Technology & Strategy: Oracle's Sarah George pre-empts CFO breakfast


The strategic evolution is a a development path built on choices about what is best for the business in the long term rather than on immediate changes that may be detrimental further down the line. In this Expert Insight, Sarah George, ERP & EPM Business Development and Product Strategy, Oracle South Africa, explores the speed of business transformation and the role that agile technologies play.

Sarah is one of the much-anticipated special guests at our Digital Transformation CFO breakfast on 15 September 2016 (7h00) at The Inanda Club. She will be joined by top CFOs Christine Ramon (AngloGold Ashanti) and Wayne Koonin (Omnia), as well as Standard Bank CIO Brendon Wilson. REGISTER NOW.

By Sarah George

Scientists understand evolution as more than just 'survival of the fittest'. Aberrations or oddities that develop without rhyme or reason can prove useful to an organism and ultimately become the norm. Of course, this evolution takes place over millions of years. A business has to evolve at speed. It has to test new ways of working and gauge the viability of new services quickly so it can continue adapting in the right direction. This is where more agile technologies play a significant part, in turn giving rise to strategic evolution, a development path built on choices about what is best for the business in the long term rather than on immediate changes that may be detrimental further down the line.


The CFO has a pivotal role to play in bringing strategy to progress. Their oversight of the company's financial situation, their role as custodian of the business's technology assets, and their understanding of the wider market environment in which the company operates puts them in the ideal position to drive 'smart' risk-taking in the pursuit of overall improvement.

Do you want to hear how Oracle can drive agility and efficiency in your business? Do you want to be informed about the latest and greatest in finance? Then don't miss the Finance Indaba Africa 2016.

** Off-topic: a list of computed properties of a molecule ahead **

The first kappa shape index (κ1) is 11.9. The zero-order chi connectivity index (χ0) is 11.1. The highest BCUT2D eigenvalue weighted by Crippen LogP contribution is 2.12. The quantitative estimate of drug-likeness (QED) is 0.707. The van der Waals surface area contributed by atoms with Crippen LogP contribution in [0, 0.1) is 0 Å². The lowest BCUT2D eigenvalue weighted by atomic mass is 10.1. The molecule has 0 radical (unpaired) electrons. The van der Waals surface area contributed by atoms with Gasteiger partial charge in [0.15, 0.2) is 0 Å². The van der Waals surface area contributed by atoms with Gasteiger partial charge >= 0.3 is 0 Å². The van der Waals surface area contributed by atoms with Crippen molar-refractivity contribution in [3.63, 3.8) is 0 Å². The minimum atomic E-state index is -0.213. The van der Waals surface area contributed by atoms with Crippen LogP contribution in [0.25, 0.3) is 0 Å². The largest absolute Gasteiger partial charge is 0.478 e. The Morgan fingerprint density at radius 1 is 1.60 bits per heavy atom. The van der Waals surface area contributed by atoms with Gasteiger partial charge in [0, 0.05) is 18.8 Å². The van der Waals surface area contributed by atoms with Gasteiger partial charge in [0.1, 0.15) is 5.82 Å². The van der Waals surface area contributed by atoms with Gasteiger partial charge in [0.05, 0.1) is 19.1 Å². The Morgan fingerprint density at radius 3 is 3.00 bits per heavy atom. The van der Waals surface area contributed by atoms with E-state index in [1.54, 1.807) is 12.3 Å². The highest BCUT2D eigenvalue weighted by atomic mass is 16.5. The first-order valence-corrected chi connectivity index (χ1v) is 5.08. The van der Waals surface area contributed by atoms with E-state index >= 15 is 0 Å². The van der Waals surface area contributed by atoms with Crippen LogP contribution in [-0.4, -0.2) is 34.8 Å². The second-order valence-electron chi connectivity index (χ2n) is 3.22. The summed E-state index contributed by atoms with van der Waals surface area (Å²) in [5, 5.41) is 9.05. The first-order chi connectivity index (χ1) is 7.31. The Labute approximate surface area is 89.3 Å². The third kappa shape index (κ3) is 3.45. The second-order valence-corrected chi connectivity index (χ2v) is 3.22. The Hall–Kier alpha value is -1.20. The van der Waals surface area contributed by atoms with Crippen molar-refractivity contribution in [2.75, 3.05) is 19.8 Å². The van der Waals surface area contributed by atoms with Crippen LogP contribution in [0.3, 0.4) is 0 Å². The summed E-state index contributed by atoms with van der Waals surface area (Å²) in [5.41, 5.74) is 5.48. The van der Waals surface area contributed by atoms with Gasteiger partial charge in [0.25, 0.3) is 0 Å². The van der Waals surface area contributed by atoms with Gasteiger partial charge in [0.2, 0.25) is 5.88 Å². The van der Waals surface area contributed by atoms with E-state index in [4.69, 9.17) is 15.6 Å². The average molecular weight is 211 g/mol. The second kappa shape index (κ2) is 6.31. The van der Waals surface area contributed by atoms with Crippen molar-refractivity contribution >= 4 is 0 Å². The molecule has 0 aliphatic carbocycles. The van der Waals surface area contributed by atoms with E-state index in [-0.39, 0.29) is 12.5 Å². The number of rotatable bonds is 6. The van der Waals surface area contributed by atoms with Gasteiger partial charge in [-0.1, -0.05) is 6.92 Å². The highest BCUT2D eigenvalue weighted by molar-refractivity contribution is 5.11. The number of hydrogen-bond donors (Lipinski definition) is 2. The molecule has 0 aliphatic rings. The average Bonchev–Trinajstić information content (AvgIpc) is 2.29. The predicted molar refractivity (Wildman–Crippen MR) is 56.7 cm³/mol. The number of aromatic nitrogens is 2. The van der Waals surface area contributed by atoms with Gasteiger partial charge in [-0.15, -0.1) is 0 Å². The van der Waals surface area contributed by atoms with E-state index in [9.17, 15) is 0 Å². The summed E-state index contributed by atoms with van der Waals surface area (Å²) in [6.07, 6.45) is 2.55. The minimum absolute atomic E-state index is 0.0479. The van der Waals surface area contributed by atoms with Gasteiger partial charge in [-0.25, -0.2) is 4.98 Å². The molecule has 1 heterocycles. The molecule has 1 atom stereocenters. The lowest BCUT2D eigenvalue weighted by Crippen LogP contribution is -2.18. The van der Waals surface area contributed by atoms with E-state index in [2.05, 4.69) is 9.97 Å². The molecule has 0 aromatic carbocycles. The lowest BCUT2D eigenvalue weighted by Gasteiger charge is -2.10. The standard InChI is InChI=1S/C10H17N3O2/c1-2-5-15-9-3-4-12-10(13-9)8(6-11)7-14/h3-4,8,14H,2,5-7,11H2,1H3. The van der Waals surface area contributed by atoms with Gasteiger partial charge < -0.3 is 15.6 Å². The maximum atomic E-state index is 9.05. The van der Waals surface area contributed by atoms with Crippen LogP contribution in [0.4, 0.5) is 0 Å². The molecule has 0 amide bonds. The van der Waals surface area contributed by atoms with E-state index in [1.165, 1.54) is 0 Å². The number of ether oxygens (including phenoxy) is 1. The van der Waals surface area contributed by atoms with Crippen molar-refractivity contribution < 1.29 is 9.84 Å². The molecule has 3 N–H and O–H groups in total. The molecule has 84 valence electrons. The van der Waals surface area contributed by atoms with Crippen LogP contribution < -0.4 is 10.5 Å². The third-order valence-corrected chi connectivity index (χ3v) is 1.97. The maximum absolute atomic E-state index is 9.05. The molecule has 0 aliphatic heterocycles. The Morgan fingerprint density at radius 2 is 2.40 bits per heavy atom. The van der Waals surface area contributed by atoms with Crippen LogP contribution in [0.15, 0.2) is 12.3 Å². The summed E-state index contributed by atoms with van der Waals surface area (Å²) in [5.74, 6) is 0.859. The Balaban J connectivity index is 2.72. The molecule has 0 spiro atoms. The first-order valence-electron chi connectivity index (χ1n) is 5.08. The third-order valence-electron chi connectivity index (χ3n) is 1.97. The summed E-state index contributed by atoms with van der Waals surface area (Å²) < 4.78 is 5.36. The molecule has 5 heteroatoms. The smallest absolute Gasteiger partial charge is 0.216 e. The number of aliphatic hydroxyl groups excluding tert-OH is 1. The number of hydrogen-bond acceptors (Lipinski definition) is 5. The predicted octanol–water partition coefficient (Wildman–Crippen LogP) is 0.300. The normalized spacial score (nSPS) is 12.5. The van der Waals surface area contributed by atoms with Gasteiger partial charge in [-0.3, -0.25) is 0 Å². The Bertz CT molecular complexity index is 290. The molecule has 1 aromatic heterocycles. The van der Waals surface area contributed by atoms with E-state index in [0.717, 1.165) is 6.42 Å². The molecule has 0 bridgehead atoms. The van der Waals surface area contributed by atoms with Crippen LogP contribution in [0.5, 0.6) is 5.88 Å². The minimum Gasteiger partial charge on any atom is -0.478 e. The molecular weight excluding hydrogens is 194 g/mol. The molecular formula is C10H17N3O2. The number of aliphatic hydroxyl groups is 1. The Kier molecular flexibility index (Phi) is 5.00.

The new operating model is digitally disrupting the traditional finance way of working. CFOs have become agents of change, moving towards innovative solutions like cloud to reduce inefficiencies and costs, automating and standardising using next-generation solutions across various lines of business, and utilising multi-dimensional analytical reporting tools to deliver business insights.

Within Africa we are seeing exponential growth in adopting innovation to deliver analytical insights to ensure strategic growth, drive new market penetration and outshine the competition.

Failure is an acceptable - and necessary - part of modern business development. As long as experimentation is managed within an ethic of failing fast, there should be little holding companies back from testing and developing new ideas. In his TED talk, famed entrepreneur Astro Teller talks about how Google X's primary goal in product development is to seek out failure. Placing such a heavy emphasis on failure isn't feasible for most companies but the ethos of stress-testing all new ideas is one to which every business can and should subscribe.

The pursuit of strategic evolution also requires that businesses understand and respond to their wider environment, just as living creatures do. The advantage for companies is that they can gain the predictive analytics capabilities to better anticipate what the future will bring. Again, it falls to the CFO to keep abreast of regulatory, geopolitical and economic factors and consult the business on how best to navigate change.

The CFO needs to be a corporate magpie, scanning the landscape both inside and outside the business for opportunities and risks, interpreting these, and ensuring that the most beneficial prospects for strategic evolution are pursued.

All risks are not equal, however, and some conditions are more conducive to risk-taking than others. The obvious examples are economic uncertainty, contraction or recession in markets. However, even in times of economic uncertainty there are opportunities to test new ideas in the pursuit of strategic evolution. For instance, the business can identify high and poorly performing services or market segments and take appropriate action to work better.

Strategic evolution is a continuous process but not necessarily a steady one. With a more complete view of the people and processes across the organisation, and of the market around them, the savvy CFO will know when to press down on the accelerator and when to cruise along more gradually.

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